The Illinois and Michigan Canal, 1827–1911
A Selection of Documents from the Illinois State Archives

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July 23, 1845

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The General Assembly enacted legislation in 1843 designed to provide for the canal's completion. Governance was placed in the hands of three trustees, two of whom were elected by the subscribers to a new loan of $1,600,000 and one who was appointed by the governor. Captain William H. Swift, formerly of the U.S. Army Corps of Engineers, and David Leavitt, president of the American Exchange Bank of New York City, were elected trustees by a majority of subscribers. Swift had been hired by European banking houses to make an investigation of the soundness of completing the canal. His March 1, 1844 report was favorable. Leavitt's bank had invested heavily in I and M stock since the early days of the canal's financing. Fry had long served as the acting commissioner under the old board of canal commissioners. He was Governor Ford's choice to represent the state's interests. Swift and Leavitt were compensated $5,000 per annum for their part-time canal work while Fry, who was employed full-time in daily supervising canal operations, received only $2,000. With Swift and Leavitt representing subscribers' interests and Fry those of the state, votes on policy often were one-sided.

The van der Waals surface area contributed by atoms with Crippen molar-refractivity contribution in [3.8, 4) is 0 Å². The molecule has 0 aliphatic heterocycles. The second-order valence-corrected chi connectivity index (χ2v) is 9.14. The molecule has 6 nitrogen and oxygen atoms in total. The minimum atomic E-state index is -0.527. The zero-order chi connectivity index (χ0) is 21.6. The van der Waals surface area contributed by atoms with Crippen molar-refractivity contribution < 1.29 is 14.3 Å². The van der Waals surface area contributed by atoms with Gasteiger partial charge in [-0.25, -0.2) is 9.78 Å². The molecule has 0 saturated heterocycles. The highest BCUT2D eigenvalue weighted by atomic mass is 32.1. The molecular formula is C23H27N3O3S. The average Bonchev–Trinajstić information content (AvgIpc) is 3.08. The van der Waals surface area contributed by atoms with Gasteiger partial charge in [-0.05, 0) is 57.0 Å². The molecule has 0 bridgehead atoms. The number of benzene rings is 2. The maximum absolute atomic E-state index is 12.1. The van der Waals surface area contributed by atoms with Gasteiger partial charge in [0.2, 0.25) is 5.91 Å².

The canal trustees first met in June of 1845. On July 22 they allotted petitioning contractors renewals of previous agreements; and on August 18 those sections not re-bid were let to the lowest responsible new bidders.

A preemption is a right to purchase something before others (see document 23, document 27, and document 28). At the federal level the Preemption Act of 1841 was a clear victory for western interests. Settlers who had established themselves on federal lands without authorization were given the opportunity of purchasing those lands at the minimum price set rather than having to bid on them in a free market.

Points to Consider

What was this resolution designed to prevent?
For $1.67 a month, what was each of the twenty residents being asked to do?
Describe the work life of the two timber agents. How would the settlers or squatters of the region have regarded them?
Why had canal trustee Jacob Fry voted against this resolution?

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